Tuesday, 23 March 2010

Promoting your courses

You know how it is when you are building up to writing something? Ideas, information, facts, conjectures, gaps in information, deadline looming like a black cloud on the horizon -- and finally, finally you actually start to write? That's where I am right now on my psychoanalytic psychology 3000 word paper; the relief at last of writing. Even though I have a long way to go and don't know exactly where I'm going, it's a relief.

But I took a break this afternoon to dash over to the college and collect flyers to promote my April-start Hero's Journey/Writer's Journey 5 week course. In fact, I interrupted my psych research reading last week for a precautionary check on enrolment level for the course. Eeeek! Only one person. Hence the emergency action.

So here we are: the brinkmanship of adult education, as always. Nowadays, with all the Further Education cut-backs, and more to come, one is lucky at all to be offering a course. As for expecting the college to promote it -- marketing and admin have their hands full just keeping major courses like EFL, GCSEs and A levels going, rebalancing their decreasing budgets and, often, interviewing for their own jobs as cuts continue.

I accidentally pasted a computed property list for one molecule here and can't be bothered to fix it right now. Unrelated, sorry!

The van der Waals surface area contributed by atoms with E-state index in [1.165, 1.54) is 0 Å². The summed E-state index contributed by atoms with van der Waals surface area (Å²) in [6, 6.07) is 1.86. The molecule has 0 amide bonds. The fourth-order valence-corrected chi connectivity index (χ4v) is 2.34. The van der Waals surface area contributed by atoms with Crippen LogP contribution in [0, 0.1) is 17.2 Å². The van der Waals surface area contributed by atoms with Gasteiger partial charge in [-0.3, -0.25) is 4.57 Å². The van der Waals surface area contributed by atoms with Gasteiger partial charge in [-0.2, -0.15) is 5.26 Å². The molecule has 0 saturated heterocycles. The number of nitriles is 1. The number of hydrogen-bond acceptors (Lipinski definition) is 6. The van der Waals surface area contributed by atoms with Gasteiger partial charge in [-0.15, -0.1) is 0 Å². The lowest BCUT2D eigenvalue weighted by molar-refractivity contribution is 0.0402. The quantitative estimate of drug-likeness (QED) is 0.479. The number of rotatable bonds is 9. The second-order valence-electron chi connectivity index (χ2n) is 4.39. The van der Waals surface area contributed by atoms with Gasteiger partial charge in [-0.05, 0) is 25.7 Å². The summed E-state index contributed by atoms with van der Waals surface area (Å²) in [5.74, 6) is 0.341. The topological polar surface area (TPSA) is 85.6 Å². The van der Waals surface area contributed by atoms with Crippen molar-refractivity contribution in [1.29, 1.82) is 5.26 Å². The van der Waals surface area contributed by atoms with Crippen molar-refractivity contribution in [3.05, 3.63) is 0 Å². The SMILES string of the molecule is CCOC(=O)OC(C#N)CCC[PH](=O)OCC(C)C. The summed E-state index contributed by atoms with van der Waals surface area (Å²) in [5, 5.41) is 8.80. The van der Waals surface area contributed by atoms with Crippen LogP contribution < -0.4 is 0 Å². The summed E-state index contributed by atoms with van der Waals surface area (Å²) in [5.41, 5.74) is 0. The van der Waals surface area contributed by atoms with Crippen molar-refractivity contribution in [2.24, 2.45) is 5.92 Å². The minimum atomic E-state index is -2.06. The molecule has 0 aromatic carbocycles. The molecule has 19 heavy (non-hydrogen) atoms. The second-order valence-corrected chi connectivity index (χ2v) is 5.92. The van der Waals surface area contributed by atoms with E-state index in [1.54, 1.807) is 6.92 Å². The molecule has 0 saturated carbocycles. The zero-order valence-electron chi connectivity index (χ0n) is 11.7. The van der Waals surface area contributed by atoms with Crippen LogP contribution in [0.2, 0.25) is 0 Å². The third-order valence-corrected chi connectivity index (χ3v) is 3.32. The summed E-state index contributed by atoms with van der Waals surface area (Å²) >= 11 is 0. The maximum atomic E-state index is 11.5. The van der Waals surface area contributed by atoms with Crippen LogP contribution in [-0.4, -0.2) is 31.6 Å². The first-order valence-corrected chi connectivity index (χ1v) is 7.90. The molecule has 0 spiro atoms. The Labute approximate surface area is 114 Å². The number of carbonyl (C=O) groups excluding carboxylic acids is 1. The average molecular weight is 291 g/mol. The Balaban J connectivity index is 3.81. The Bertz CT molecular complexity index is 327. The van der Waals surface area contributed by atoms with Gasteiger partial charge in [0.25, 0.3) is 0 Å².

However, the wish to creatively write is undying and most colleges, like mine, will try to offer some courses to meet this market, along with other perennial 'leisure' favourites like languages and art.

As a tutor, you now can rely less (if ever you could) on your institution promoting your course except for listing it in their major prospectus and on their website. So it is up to YOU to get flyers printed and distribute them. Maybe your place allows you to design your own (easy-peasy with computers for a creative person like you) with a pithy appealing blurb and the essential details.

Mine insists on their own logo and certain format parameters, so I used sweet persuasion to get marketing to update the black-type details (dates, code number) on the flyer they'd designed for the course in palmier days over a year ago. This was after I got the OK from my line manager.